Have you often thought about what it would be like to die? How about to be somewhere beyond death with the capability to scribble down a memoir of your life? In Epitaph for A Small Winner, author Machado De Assis does just that as he introduces Braz Cubas, a man who has just died, and his stories of life, love, death, and whatever comes after it. gettysburg-campus-024

Winner is designed to be a satirical portrayal of the dynamics of life and death. Assis executes this wonderfully by introducing the rambling, yet always entertaining Cubas, a well-to-do citizen of Rio de Janeiro. Cubas tries his hand at politics, journalism and romance throughout his life, yet does not actually reflect on any of his actions until after he has passed on. While at first glance Cubas may seem like a shallow and unremarkable character, he reflects upon each portion of his life with both skepticism and a sense of amusement that shows his depth and dimension. One cannot help but enjoy his rantings, diagrams, and unstructured arguments of how life has played out for him. Not to mention, the realistic writing style makes one feel like they are communicating with the world beyond over a cup of coffee and a good book.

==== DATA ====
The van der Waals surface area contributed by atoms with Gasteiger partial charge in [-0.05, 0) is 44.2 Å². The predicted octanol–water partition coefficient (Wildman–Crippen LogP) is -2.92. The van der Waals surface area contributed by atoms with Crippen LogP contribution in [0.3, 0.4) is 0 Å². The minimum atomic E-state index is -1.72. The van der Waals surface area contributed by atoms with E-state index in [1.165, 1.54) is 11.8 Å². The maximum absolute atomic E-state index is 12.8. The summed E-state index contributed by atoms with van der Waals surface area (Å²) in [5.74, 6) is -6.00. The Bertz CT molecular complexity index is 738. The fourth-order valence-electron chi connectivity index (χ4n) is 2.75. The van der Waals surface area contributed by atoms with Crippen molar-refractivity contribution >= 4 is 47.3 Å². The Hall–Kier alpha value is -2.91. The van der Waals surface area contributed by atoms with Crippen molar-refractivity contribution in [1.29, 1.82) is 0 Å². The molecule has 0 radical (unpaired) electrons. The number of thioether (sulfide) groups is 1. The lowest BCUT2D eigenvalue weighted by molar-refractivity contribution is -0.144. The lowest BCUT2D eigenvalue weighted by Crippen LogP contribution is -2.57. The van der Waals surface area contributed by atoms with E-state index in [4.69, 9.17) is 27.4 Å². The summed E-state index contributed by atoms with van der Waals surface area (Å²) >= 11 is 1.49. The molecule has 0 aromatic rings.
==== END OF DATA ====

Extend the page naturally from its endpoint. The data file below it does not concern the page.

The language can get tricky at times, especially with the infusion of Spanish and Portuguese words throughout the book. Luckily the translator of my copy gave a short translation guide at the beginning of the text. The writing is fun, masterful, and can even seem like a stream of consciousness at points. I will caution readers: this story has some very low points.

Doodling and diagrams also dot the pages, lending even more personality to the story, an approach that I greatly enjoyed. Too often, great texts are made mediocre by the lack of understanding and relatability. Despite the fact that this book was penned over 100 years ago, Winner stands as a good read even in contemporary contexts.

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